House mulls long distance broadband break

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Lawmakers expect a bill to pass in the House this year that would grant regulatory relief to regional phone companies so they can send data long distances over high-speed networks.

The bill's chances of gaining passage in the House are much greater now that Rep. Billy Tauzin (R-La.) is chairman of the House Energy and Commerce Committee, Rep. Rick Boucher (D-Va.) told the U.S. Telecom Association on Wednesday.

Boucher reminded the group that last year both former House Commerce Committee Chairman Tom Bliley (R-Va.) and former House Judiciary Committee Chairman Henry Hyde (R-Ill.) refused to hold a vote on broadband deregulation in their respective committees. But now "there's a clear path to passage through the House Energy and Commerce Committee," Boucher said.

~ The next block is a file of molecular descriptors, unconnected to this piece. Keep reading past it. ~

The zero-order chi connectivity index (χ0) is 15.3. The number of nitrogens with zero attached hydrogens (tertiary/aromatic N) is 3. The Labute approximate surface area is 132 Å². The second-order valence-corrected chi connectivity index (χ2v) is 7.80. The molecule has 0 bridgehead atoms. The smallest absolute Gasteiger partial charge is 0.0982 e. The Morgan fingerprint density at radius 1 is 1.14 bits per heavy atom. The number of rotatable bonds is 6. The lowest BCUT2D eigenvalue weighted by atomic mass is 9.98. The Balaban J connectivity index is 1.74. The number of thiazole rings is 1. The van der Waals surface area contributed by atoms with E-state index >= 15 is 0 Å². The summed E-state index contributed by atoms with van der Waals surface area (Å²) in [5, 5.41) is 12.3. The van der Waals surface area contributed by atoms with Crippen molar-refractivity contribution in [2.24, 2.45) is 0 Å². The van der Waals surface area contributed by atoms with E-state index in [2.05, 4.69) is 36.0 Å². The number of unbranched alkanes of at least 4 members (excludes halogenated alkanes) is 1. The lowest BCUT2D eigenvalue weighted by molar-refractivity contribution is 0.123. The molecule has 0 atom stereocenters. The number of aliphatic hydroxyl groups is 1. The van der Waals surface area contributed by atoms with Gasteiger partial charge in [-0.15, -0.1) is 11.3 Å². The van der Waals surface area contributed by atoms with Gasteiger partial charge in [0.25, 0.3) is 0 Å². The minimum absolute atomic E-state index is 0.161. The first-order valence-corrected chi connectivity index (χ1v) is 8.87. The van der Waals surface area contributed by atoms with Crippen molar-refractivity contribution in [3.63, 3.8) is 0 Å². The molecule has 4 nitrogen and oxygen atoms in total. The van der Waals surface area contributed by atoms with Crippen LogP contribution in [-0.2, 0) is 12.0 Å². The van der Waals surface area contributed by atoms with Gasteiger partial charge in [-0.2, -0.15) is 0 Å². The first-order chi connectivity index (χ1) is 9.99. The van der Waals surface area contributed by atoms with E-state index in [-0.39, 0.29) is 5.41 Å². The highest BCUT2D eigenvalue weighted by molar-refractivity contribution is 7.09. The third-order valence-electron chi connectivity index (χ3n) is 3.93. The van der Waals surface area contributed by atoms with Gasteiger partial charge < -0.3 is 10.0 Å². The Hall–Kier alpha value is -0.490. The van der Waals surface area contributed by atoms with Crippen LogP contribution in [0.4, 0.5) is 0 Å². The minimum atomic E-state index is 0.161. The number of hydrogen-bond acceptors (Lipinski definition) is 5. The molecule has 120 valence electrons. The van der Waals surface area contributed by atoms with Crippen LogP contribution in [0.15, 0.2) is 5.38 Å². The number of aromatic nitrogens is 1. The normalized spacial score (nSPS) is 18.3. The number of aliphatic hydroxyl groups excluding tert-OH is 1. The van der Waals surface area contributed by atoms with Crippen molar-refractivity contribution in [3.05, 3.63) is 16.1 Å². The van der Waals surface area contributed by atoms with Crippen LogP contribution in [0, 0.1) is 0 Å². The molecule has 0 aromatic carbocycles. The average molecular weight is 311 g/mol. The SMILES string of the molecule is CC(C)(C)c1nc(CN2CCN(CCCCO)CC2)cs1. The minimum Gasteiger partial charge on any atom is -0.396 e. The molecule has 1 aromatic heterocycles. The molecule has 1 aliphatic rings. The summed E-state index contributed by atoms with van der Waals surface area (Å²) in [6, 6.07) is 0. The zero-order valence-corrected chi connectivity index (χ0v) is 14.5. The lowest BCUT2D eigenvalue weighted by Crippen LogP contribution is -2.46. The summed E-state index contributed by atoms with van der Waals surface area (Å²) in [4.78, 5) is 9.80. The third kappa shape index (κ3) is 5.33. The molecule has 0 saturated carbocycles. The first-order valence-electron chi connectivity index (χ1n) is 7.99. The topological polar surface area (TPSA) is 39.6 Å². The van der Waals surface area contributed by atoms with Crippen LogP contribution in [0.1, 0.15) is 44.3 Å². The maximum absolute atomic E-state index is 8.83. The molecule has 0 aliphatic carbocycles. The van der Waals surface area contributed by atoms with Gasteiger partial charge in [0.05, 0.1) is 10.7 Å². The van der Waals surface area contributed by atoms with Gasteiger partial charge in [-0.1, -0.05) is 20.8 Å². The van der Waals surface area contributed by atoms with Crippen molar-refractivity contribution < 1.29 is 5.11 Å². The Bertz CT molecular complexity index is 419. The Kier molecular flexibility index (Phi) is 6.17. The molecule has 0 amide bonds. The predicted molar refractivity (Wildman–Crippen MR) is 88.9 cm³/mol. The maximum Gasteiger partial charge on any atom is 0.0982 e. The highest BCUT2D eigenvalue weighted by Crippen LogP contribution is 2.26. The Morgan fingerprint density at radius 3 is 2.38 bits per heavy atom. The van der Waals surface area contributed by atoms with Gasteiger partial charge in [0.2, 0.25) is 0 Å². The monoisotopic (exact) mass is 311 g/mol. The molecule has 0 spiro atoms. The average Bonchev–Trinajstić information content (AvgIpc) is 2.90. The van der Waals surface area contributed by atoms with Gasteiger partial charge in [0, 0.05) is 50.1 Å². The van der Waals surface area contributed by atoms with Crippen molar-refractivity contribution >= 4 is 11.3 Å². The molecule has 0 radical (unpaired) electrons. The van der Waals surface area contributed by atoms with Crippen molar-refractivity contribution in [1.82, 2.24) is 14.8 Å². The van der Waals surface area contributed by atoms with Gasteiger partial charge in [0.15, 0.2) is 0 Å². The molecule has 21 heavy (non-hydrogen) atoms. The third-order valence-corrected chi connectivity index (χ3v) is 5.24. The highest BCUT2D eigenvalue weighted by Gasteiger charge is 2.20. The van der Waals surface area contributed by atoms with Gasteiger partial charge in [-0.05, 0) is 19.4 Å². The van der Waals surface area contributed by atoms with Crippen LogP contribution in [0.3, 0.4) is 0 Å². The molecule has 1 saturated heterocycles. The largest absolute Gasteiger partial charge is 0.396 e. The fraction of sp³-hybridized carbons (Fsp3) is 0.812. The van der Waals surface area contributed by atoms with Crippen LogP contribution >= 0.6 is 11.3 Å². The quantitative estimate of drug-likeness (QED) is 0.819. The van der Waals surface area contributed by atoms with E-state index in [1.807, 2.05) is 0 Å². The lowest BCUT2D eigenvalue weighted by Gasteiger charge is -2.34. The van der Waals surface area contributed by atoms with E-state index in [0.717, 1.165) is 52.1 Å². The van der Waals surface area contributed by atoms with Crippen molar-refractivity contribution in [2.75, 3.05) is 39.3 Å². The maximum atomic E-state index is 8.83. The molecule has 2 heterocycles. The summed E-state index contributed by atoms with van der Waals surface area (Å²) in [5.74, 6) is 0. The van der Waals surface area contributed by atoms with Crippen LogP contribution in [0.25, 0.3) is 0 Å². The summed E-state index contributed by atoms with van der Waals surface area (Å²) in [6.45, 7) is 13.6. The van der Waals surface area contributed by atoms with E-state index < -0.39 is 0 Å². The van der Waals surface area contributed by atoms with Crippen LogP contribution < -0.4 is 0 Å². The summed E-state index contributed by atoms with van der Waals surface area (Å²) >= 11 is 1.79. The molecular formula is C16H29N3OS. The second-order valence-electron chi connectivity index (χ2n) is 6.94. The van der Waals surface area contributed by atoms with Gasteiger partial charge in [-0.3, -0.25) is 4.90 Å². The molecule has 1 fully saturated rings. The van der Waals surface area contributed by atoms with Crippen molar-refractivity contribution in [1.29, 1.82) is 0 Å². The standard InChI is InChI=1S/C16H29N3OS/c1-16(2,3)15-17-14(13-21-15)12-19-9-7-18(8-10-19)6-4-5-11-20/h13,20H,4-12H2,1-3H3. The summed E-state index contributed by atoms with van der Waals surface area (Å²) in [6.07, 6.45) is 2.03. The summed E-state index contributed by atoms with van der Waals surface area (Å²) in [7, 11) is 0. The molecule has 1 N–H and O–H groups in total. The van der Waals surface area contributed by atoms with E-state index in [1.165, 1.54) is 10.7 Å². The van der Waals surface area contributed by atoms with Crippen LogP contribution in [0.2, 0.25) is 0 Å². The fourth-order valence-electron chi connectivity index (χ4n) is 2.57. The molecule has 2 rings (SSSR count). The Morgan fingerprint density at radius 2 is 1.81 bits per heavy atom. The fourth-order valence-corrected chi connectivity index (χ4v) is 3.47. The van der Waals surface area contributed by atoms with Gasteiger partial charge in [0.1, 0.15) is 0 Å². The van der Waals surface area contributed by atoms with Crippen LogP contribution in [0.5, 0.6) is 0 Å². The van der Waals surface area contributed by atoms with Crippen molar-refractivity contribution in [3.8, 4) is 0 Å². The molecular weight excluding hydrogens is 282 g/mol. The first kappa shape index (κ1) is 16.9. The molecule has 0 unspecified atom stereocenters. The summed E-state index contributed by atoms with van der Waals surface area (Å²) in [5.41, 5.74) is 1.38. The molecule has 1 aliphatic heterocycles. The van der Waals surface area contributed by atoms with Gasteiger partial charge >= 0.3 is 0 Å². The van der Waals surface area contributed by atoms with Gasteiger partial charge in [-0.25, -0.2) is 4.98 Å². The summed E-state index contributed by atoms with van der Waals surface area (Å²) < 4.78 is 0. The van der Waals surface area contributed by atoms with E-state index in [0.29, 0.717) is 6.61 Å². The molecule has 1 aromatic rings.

For that reason, Boucher and Rep. Bob Goodlatte (R-Va.) are unlikely to try to push their own version of a broadband deregulation bill through the House Judiciary Committee, Boucher said. Instead, Boucher would like to introduce legislation that would give companies offering converged technologies - such as voice, data and video services over one network - a different regulatory definition. Included in that bill would be language requiring those companies to keep their networks open for competitors' use, a so-called "uniform national open access policy," Boucher said.

Dingell, the House Energy and Commerce Committee's ranking member, also addressed the group, saying that without broadband connections the digital economy will continue to flounder. "It is our best hope for getting the New Economy up and running again," Dingell said.

Both Boucher and Dingell said chances for passage of such a bill in the Senate remain slim to unknown, but for now they are focusing on passing legislation through the house with a large majority of members. - Paige Albiniak

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